Abandoned mines are a legacy from historical operators before modern mining practices and environmental management and mine rehabilitation regulations were in place as they are today. The Queensland Government defines a site as an abandoned mine when a mining tenure no longer exists and there are no legal avenues requiring the company or individuals that created the mining disturbance to carry out remediation.
Many reports surfaced in 2015 and 2016 that 15,000 abandoned mines were located in Queensland. However, when discussed, the type, size or scale of such mines are never provided. Whilst the Queensland Government confirms the reported figure, in accordance with its definition, most of these sites are very small.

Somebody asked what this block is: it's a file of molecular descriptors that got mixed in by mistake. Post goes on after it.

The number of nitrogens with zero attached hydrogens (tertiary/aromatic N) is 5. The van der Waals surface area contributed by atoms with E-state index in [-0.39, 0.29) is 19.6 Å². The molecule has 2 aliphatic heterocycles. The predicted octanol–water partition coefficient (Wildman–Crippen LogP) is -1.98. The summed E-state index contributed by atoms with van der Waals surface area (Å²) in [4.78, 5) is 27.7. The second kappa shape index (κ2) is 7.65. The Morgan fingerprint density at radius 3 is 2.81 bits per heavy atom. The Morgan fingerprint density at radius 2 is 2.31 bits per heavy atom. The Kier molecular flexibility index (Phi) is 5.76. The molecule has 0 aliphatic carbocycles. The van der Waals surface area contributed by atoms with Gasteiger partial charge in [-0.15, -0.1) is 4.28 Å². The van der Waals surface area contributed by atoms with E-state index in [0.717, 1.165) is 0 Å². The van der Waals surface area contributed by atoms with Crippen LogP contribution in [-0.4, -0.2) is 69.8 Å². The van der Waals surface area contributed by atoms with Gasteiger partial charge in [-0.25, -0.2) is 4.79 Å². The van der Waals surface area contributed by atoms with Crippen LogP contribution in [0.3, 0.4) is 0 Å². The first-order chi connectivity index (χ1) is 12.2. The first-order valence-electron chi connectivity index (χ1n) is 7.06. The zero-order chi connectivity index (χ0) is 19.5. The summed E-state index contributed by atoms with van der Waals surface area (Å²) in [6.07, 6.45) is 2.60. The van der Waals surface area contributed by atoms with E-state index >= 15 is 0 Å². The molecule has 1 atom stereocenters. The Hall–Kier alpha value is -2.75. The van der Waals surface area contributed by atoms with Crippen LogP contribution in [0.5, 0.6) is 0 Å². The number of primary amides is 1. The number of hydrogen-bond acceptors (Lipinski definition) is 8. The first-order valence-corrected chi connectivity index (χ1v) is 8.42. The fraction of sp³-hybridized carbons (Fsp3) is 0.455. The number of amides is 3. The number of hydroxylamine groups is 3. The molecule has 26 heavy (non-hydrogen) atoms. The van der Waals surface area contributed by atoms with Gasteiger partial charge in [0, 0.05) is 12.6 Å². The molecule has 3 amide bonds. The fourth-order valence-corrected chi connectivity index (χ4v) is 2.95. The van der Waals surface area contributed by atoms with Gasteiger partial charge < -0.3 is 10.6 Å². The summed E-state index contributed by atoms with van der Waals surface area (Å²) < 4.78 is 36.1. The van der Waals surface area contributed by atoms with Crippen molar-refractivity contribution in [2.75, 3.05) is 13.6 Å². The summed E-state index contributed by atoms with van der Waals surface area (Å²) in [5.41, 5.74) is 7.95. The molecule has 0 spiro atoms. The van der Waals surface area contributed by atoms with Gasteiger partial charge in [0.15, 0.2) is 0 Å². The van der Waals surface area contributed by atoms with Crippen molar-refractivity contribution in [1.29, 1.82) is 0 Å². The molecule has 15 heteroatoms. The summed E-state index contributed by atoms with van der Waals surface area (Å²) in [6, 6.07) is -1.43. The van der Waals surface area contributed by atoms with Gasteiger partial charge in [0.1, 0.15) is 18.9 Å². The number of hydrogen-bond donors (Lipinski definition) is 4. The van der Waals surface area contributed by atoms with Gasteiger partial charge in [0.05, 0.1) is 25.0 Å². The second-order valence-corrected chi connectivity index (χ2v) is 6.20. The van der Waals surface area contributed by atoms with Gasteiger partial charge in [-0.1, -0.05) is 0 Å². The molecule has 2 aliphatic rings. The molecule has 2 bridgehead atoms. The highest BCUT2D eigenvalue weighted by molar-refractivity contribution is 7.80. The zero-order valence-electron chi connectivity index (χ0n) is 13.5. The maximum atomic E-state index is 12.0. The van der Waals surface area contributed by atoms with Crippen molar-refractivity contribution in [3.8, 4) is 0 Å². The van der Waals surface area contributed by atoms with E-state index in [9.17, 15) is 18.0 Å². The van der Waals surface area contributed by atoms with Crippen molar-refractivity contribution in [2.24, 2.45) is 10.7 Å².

It is important for it to be recognised that the majority of the abandoned mines in Queensland are associated with old workings carried out over the last century, including mine shafts, tunnels and other features created during the gold rush and exploration drill holes for other commodities. Only a very small portion of the 15,000 total recorded abandoned mines represent large and complex operations of significance that require ongoing remediation and rehabilitation as part of the Abandoned Mine Lands Program.
The Abandoned Mine Lands Program, administered by the Queensland Department of Natural Resources and Mines, progressively assesses abandoned mine sites and takes action to reduce significant environmental and public health and safety risks. While there are such initiatives underway and aimed at addressing abandoned mines, QRC and its member companies are focussed on undertaking operations responsibly and delivering on rehabilitation requirements in accordance with strict environmental conditions and regulations.